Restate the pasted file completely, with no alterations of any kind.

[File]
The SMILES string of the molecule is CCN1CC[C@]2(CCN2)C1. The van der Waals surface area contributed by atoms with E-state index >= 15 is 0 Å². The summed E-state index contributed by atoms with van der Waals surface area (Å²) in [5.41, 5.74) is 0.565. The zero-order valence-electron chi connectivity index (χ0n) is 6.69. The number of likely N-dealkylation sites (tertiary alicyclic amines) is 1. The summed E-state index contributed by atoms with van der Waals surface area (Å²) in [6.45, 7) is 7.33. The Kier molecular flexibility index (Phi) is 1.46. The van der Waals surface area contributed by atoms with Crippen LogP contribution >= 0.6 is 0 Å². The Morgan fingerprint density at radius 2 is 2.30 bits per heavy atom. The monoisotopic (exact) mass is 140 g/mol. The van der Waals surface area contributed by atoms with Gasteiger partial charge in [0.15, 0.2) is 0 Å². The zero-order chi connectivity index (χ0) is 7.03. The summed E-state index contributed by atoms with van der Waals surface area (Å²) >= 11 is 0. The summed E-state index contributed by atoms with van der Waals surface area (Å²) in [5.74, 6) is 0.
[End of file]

The SMILES string of the molecule is CCN1CC[C@]2(CCN2)C1. The van der Waals surface area contributed by atoms with E-state index >= 15 is 0 Å². The summed E-state index contributed by atoms with van der Waals surface area (Å²) in [5.41, 5.74) is 0.565. The zero-order valence-electron chi connectivity index (χ0n) is 6.69. The number of likely N-dealkylation sites (tertiary alicyclic amines) is 1. The summed E-state index contributed by atoms with van der Waals surface area (Å²) in [6.45, 7) is 7.33. The Kier molecular flexibility index (Phi) is 1.46. The van der Waals surface area contributed by atoms with Crippen LogP contribution >= 0.6 is 0 Å². The Morgan fingerprint density at radius 2 is 2.30 bits per heavy atom. The monoisotopic (exact) mass is 140 g/mol. The van der Waals surface area contributed by atoms with Gasteiger partial charge in [0.15, 0.2) is 0 Å². The zero-order chi connectivity index (χ0) is 7.03. The summed E-state index contributed by atoms with van der Waals surface area (Å²) >= 11 is 0. The summed E-state index contributed by atoms with van der Waals surface area (Å²) in [5.74, 6) is 0.